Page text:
Posts tagged with: usury

Wolfgang Musculus, usury, oathsChristian’s Library Press has released a new translation of Wolfgang Musculus’ commentary on Psalm 15, which includes two related appendices on the topics of oaths and usury. Released at the end of 2013, On Righteousness, Oaths, and Usury comes on the 450th anniversary of Musculus’ passing. The book is part of CLP’s growing series, Sources in Early Modern Economics, Ethics, and Law.

Musculus (1497–1563) was a second-generation reformer in the cities of Strasbourg, Augsburg, and Bern, and produced a variety of works, including an influential collection of theological topics, the Loci communes, or Common Places.

The contents of this new translation come from his commentary on the Psalms, his largest exegetical work and one of his most popular. Portions of the commentary were originally published in German, Dutch, French, and English throughout the sixteenth century. Although Musculus has been somewhat overlooked among the likes of Luther and Calvin, particularly this side of the Atlantic, his works had a significant impact on the Reformation and post-Reformation eras.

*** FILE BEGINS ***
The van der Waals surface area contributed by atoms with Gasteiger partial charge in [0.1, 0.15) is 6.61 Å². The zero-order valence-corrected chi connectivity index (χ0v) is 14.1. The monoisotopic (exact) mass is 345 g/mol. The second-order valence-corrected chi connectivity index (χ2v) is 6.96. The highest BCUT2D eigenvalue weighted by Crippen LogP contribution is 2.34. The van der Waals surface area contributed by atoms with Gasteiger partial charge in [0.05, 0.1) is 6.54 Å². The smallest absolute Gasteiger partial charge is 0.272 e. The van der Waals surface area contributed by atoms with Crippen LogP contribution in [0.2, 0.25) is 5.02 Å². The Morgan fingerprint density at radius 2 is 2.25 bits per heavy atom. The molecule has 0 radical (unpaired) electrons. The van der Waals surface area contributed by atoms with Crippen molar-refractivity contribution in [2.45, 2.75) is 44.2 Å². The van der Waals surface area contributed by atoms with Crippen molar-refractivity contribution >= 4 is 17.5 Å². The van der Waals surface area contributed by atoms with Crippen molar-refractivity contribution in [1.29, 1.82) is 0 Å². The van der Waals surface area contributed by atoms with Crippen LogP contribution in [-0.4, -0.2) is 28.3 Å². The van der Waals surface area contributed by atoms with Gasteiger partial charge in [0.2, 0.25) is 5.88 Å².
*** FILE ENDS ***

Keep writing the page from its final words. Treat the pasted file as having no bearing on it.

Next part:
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Roger Scruton has written an excellent piece on the moral basis of free markets; it’s up at MercatorNet. He begins with the Islamic proscriptions of interest charged, insurance, and other trade in unreal things:

Of course, an economy without interest, insurance, limited liability or the trade in debts would be a very different thing from the world economy today. It would be slow-moving, restricted, and comparatively impoverished. But that’s not the point: the economy proposed by the Prophet was not justified on economic grounds, but on moral grounds, as an economy of righteous conduct.

Our long-term economic malaise may mystify world leaders, but Scruton sees its causes clearly: ways intended to speed economic development have become ways to acquire luxuries without payment; we have confused trade in debts with others’ assumption of our debts. This moral confusion is as much to be found in governments as it is in private markets, because the incentives are exactly the same — anyone who denies it is lying.

If you borrow money you are obliged to repay it. And you should repay it by earning the sum required, and not by borrowing again, and then again, and then again. For some reason, when it comes to the state and its clients, those elementary moral truths are forgotten.

Scruton concludes that morality is inescapable — though we may delay it, judgment will come.